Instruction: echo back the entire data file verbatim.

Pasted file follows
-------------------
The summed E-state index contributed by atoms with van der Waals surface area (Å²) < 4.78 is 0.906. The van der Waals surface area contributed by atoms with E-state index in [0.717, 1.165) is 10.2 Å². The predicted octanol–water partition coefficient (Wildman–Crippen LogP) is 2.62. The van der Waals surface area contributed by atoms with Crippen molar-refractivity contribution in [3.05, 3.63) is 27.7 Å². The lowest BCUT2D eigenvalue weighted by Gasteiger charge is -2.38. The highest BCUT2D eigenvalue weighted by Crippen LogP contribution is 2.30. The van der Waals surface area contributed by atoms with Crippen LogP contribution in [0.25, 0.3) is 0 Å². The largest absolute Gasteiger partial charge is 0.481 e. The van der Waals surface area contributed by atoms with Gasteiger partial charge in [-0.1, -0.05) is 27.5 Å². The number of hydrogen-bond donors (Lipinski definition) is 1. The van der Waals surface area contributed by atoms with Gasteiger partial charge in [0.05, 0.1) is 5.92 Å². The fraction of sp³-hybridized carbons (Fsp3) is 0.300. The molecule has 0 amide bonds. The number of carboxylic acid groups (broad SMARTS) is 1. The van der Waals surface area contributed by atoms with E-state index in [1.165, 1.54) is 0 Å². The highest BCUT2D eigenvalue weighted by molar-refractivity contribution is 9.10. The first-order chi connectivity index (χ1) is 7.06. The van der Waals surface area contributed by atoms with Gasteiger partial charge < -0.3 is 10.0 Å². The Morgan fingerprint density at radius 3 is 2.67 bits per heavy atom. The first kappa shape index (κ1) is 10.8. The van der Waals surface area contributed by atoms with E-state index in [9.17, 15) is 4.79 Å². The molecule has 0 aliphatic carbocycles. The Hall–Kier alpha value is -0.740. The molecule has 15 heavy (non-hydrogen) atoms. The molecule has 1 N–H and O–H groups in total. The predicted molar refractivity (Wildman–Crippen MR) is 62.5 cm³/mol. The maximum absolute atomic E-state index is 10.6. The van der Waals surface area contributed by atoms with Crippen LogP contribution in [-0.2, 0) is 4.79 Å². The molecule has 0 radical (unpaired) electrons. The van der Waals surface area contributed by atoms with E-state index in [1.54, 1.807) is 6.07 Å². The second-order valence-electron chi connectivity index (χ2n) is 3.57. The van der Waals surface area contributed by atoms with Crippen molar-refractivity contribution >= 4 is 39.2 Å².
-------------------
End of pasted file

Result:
The summed E-state index contributed by atoms with van der Waals surface area (Å²) < 4.78 is 0.906. The van der Waals surface area contributed by atoms with E-state index in [0.717, 1.165) is 10.2 Å². The predicted octanol–water partition coefficient (Wildman–Crippen LogP) is 2.62. The van der Waals surface area contributed by atoms with Crippen molar-refractivity contribution in [3.05, 3.63) is 27.7 Å². The lowest BCUT2D eigenvalue weighted by Gasteiger charge is -2.38. The highest BCUT2D eigenvalue weighted by Crippen LogP contribution is 2.30. The van der Waals surface area contributed by atoms with Crippen LogP contribution in [0.25, 0.3) is 0 Å². The largest absolute Gasteiger partial charge is 0.481 e. The van der Waals surface area contributed by atoms with Gasteiger partial charge in [-0.1, -0.05) is 27.5 Å². The number of hydrogen-bond donors (Lipinski definition) is 1. The van der Waals surface area contributed by atoms with Gasteiger partial charge in [0.05, 0.1) is 5.92 Å². The fraction of sp³-hybridized carbons (Fsp3) is 0.300. The molecule has 0 amide bonds. The number of carboxylic acid groups (broad SMARTS) is 1. The van der Waals surface area contributed by atoms with E-state index in [1.165, 1.54) is 0 Å². The highest BCUT2D eigenvalue weighted by molar-refractivity contribution is 9.10. The first-order chi connectivity index (χ1) is 7.06. The van der Waals surface area contributed by atoms with Gasteiger partial charge < -0.3 is 10.0 Å². The Morgan fingerprint density at radius 3 is 2.67 bits per heavy atom. The first kappa shape index (κ1) is 10.8. The van der Waals surface area contributed by atoms with E-state index in [9.17, 15) is 4.79 Å². The molecule has 0 aliphatic carbocycles. The Hall–Kier alpha value is -0.740. The molecule has 15 heavy (non-hydrogen) atoms. The molecule has 1 N–H and O–H groups in total. The predicted molar refractivity (Wildman–Crippen MR) is 62.5 cm³/mol. The maximum absolute atomic E-state index is 10.6. The van der Waals surface area contributed by atoms with Crippen LogP contribution in [-0.2, 0) is 4.79 Å². The molecule has 0 radical (unpaired) electrons. The van der Waals surface area contributed by atoms with E-state index in [1.54, 1.807) is 6.07 Å². The second-order valence-electron chi connectivity index (χ2n) is 3.57. The van der Waals surface area contributed by atoms with Crippen molar-refractivity contribution >= 4 is 39.2 Å².